I think that what happened was the kidnapping [of the Lindbergh's baby] so overshadowed and overpowered everything else she had done, I think that was when when we started forgetting that part of her life, because she became such a tragic figure. I think that was what I assumed she was, just the tragic figure.
I also think a lot of people are surprised by her passion in later life. I was pleased to discover that.
Q: One thing that seemed a little surprising was how few times Charles and Anne met before he proposed. Was that composite at all?
A: That really is kind of it. They met in Mexico [when Lindbergh stayed briefly with the Morrows] and then not for months later, until he called her out of the blue to take her up flying again. [Lindbergh proposes after the flight in Benjamin's novel.] And so it really was pretty much how I depicted it. I guess evidently he had been on this mission to find a wife to share the spotlight with, because it was so overwhelming.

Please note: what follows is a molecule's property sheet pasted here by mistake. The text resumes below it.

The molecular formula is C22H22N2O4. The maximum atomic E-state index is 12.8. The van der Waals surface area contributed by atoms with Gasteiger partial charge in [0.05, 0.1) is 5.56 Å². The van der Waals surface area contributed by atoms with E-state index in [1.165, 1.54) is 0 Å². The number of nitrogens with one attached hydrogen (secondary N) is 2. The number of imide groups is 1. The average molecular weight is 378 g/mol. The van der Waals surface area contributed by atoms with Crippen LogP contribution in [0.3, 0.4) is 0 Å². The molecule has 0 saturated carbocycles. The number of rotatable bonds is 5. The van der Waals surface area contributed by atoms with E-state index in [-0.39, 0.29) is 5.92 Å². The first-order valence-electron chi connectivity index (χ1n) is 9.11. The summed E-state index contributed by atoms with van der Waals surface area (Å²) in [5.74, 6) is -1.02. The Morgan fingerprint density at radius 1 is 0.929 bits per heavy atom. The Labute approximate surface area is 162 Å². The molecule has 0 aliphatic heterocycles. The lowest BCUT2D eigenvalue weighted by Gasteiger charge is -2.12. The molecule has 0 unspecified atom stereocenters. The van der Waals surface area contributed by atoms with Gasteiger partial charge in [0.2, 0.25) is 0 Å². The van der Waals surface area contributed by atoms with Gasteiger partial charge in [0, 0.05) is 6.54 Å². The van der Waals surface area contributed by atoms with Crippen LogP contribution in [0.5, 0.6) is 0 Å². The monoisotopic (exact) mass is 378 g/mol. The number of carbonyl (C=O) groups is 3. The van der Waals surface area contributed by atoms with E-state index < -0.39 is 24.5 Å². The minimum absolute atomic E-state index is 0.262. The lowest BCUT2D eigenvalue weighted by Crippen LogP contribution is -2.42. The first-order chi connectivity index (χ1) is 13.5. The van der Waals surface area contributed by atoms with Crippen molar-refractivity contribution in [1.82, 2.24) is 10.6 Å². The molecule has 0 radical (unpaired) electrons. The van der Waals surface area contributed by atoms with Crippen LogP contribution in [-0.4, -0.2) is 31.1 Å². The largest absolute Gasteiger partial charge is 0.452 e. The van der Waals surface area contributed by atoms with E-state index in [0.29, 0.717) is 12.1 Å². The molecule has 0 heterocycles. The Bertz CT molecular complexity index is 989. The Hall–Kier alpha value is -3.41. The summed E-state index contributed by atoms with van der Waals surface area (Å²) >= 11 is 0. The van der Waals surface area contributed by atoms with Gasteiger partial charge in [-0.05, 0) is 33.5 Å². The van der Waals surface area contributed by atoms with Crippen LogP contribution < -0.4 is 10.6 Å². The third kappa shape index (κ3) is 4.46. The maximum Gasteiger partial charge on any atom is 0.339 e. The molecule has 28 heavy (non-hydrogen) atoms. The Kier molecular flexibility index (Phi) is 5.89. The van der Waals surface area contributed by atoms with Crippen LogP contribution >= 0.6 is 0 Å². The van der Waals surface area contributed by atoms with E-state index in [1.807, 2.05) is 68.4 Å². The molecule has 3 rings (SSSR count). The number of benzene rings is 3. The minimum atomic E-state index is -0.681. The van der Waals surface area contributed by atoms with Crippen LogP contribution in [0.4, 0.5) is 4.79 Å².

Q: I was looking, thinking, "We're on page 80 and they're married?"
A: It really was like that, definitely.
Q: How do you think readers will perceive Charles's sometimes harsh treatment of his wife and family?
A: Charles is a challenging character, there's no doubt about it, a very difficult man, and I think because Anne is the heroine of my book, Charles is the conflict. You have to introduce conflict in a book and in this book, I think it is her husband.
So certainly, he's a hard man to completely admire and definitely, I intended him to be a difficult, challenging character, but that said, I did have a lot of sympathy for him. If you look at his life through the prism of the kidnapping and his inability to bring his child home, I think that ... never excuses, but it does let you look at his actions after that through a maybe more understanding light.
But still, he was a very difficult man and I'm sure readers are going to see that part of him.
Q: One thing that the novel shows is how intensely the press covered the couple – even publishing a map to their house. How do you think the Lindberghs' life, and even their marriage, would have been different without that unrelenting scrutiny?